- The electron transport chain is one of the steps in the process called aerobic respiration otherwise known as the production of ATP (Adenosine Triphosphate). ATP powers most, if not all of the energy needs of the eukaryotic cell and is thus extremely important. Your cells use ATP on everything from transporting sugars across the lipid bilayer, opening the Na and K pumps in your neurons to contracting the fibers in your muscle.(4 votes)
- What is the oxidation state of the carbon in Benzene 1,2 - diol?(1 vote)
- C-1 and C-2 have oxidation numbers of +1. Each C loses both sigma electrons to the O atom, but it retains two electrons from the C=C bond on one side and one electron from the C-C bond on the other side. This gives it 3 valence electrons. C normally has 4 valence electrons, so its oxidation number is +1.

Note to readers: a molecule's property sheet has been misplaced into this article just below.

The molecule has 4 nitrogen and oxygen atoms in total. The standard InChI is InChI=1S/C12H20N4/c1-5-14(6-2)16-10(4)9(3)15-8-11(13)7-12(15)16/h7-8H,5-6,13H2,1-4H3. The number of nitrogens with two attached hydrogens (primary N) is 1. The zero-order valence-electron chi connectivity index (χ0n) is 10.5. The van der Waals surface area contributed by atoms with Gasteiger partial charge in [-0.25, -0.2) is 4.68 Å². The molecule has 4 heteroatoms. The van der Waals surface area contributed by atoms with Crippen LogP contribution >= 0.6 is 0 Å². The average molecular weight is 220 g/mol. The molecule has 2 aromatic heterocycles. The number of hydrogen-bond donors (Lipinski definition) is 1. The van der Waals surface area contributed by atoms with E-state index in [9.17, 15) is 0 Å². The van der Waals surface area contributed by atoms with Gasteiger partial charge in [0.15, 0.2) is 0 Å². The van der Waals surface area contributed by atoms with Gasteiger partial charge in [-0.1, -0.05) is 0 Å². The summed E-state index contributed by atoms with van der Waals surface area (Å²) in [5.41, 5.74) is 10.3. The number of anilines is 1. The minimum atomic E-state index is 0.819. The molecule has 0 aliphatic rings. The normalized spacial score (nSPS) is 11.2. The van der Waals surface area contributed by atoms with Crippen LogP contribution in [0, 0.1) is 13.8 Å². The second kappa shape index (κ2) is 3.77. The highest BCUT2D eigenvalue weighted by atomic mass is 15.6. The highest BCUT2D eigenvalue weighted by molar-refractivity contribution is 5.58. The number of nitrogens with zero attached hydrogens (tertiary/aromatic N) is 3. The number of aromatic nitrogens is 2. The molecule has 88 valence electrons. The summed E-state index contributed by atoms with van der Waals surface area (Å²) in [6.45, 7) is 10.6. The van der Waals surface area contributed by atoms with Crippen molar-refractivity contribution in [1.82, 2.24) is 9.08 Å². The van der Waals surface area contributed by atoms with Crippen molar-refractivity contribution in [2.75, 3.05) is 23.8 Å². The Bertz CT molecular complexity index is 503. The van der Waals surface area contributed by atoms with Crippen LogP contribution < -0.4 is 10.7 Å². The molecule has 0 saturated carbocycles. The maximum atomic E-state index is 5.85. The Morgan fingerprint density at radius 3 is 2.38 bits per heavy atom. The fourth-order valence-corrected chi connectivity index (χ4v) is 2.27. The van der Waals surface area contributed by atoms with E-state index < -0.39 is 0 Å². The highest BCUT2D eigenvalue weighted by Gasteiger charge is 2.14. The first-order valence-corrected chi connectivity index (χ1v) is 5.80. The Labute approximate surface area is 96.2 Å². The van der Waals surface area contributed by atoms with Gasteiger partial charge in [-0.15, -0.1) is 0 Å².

C-2 to C-6 have oxidation numbers of -1. Each C gains two electrons from the less electronegative H, and it has 2 electrons from the C=C bond on one side and one electron from the C-C bond on the other side. This gives it 5 valence electrons. C normally has 4 valence electrons, so its oxidation number is -1.(1 vote)
- What is the difference between Ethanol and Ethanal? Examples...(1 vote)
- ethanol is CH3CH2OH (it is an alcohol with -OH as functional group).
ethanal is CH3CHO (it is an aldehyde with -CHO as fucntional group).(1 vote)
- Around2:57, he states that the extra electrons (2) move off the bond and form a lone pair on the nitrogen. Doesn't the nitrogen already have a lone pair? I thought that nitrogen had five valence electrons, on forming a lone pair.(1 vote)
- If you check that bottom left molecule, nitrogen has 4 bonds so it can’t also have a lone pair (otherwise it would be breaking the octet rule)(1 vote)